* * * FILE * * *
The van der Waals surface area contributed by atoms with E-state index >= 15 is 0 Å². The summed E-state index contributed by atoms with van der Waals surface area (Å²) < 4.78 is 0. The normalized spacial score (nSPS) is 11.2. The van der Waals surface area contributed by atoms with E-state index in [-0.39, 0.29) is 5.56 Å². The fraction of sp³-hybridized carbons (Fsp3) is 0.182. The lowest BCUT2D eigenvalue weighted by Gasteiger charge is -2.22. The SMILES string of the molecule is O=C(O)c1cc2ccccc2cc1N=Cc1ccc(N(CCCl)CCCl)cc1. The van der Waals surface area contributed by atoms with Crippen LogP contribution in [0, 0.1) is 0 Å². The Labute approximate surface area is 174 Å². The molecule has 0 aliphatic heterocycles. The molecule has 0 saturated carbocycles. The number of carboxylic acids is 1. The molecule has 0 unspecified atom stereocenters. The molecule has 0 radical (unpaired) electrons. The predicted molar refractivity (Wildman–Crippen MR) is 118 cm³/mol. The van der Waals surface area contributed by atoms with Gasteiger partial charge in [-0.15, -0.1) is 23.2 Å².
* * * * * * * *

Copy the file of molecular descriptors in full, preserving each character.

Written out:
The van der Waals surface area contributed by atoms with E-state index >= 15 is 0 Å². The summed E-state index contributed by atoms with van der Waals surface area (Å²) < 4.78 is 0. The normalized spacial score (nSPS) is 11.2. The van der Waals surface area contributed by atoms with E-state index in [-0.39, 0.29) is 5.56 Å². The fraction of sp³-hybridized carbons (Fsp3) is 0.182. The lowest BCUT2D eigenvalue weighted by Gasteiger charge is -2.22. The SMILES string of the molecule is O=C(O)c1cc2ccccc2cc1N=Cc1ccc(N(CCCl)CCCl)cc1. The van der Waals surface area contributed by atoms with Crippen LogP contribution in [0, 0.1) is 0 Å². The Labute approximate surface area is 174 Å². The molecule has 0 aliphatic heterocycles. The molecule has 0 saturated carbocycles. The number of carboxylic acids is 1. The molecule has 0 unspecified atom stereocenters. The molecule has 0 radical (unpaired) electrons. The predicted molar refractivity (Wildman–Crippen MR) is 118 cm³/mol. The van der Waals surface area contributed by atoms with Gasteiger partial charge in [-0.15, -0.1) is 23.2 Å².